China hails Macau's adherence to Basic Law in subtle warning against democracy movements
Neighbouring city of protest-hit Hong Kong is praised by top officials for its compliance, possibly to pre-empt copycat Occupy activities
National and local officials in charge of Macau have praised the world's gambling capital for fully adhering to its Basic Law and the principle of "one country, two systems", in an apparently veiled warning against any activities modelled after the Occupy Central civil disobedience protests.
The latest comments came from Li Gang - Beijing's point man in Macau as its liaison office director - following similar remarks in the past week from Li Fei, deputy secretary general of the National People's Congress Standing Committee, and Macau's Chief Executive Dr Fernando Chui Sai-on.
Just like the other two, Li Gang also urged Macau to rely less economically on its gaming industry.
All three spoke ahead of the former Portuguese enclave's 15th handover anniversary next week - and amid Hong Kong's political storm that is into its 10th week.
"Throughout the past 15 years, 'one country, two systems' and the Basic Law has been implemented comprehensively … in Macau," Li Gang, formerly deputy director of Beijing's liaison office in Hong Kong, told state media outlet Xinhua in an interview published yesterday.
One example was Macau's executive-led government, working hand in hand with the legislature. "The whole community adheres to, supports, learns and promotes the Basic Law," he said.
Li's words on Macau contrasted with Chief Executive Leung Chun-ying's view of Occupy student protesters in Hong Kong, whom he said betrayed their lack of familiarity with the city's Basic Law in pressing for Beijing's withdrawal of conditions on the 2017 vote for Leung's successor.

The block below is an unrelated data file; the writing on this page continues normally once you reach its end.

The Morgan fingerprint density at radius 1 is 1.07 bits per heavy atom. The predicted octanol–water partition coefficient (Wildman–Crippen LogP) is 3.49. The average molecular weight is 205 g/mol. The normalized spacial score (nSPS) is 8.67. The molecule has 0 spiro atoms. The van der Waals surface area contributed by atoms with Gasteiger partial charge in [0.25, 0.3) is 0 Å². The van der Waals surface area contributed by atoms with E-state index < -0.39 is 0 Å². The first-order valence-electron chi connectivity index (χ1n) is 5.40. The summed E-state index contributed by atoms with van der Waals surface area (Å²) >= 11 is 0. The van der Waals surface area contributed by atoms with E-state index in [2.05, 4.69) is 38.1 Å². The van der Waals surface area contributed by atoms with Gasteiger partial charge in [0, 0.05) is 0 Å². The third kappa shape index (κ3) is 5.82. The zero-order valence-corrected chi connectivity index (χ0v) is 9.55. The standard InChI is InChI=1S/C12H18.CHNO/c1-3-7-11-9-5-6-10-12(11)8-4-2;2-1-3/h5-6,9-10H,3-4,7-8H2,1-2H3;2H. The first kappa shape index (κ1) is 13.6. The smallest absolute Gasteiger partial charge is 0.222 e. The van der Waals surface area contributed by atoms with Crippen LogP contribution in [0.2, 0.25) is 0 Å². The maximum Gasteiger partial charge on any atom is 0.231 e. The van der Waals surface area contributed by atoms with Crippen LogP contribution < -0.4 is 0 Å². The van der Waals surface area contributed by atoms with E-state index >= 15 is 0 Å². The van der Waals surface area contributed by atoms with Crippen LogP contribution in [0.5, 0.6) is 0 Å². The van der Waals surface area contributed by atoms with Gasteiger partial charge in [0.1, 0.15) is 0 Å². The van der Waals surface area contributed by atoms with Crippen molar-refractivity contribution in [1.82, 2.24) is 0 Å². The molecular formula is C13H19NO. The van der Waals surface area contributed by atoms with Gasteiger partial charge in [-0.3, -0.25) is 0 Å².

Li said Macau was a place where "anyone who says the Basic Law is not good will be [as despised as] a rat on the street".
"People in Macau … thank the central government and thank the Basic Law."
Macau-based observer Larry So Man-yum saw Li's remarks as related to Occupy. "He has delivered a very clear message for Macau's youngsters, telling them not to do anything that departs from the Basic Law, like what is happening in Hong Kong."
Hong Kong-based China watcher Johnny Lau Yui-siu said Beijing's intention was to tell Hongkongers which city it regarded as better at implementing "one country, two systems".
But Lau added: "Even so, it understands well that this system is not applicable to Hong Kong … The two cities have vastly different conditions."
Macau has experienced an unprecedentedly restless year that at its height saw thousands rally outside the legislature against Chui's proposal of criminal immunity for his position.
Chui scrapped the plan before a 400-strong panel re-elected him in August. Fledging democracy campaigners staged a "referendum" that found almost 90 per cent of locals did not trust him.
Li suggested that, to diversify the economy, a key solution was to foster cooperation with Hong Kong and Guangdong. "Developing a diverse economy is an important mission and a requirement the central government has for Macau," he said.
On Sunday, Chui said Macau's handover had been achieved "not only jurisprudentially, but also in terms of people's hearts". He pledged that the full execution of "one country, two systems" would be the core focus of his next five-year term, starting on Macau's handover anniversary, December 20.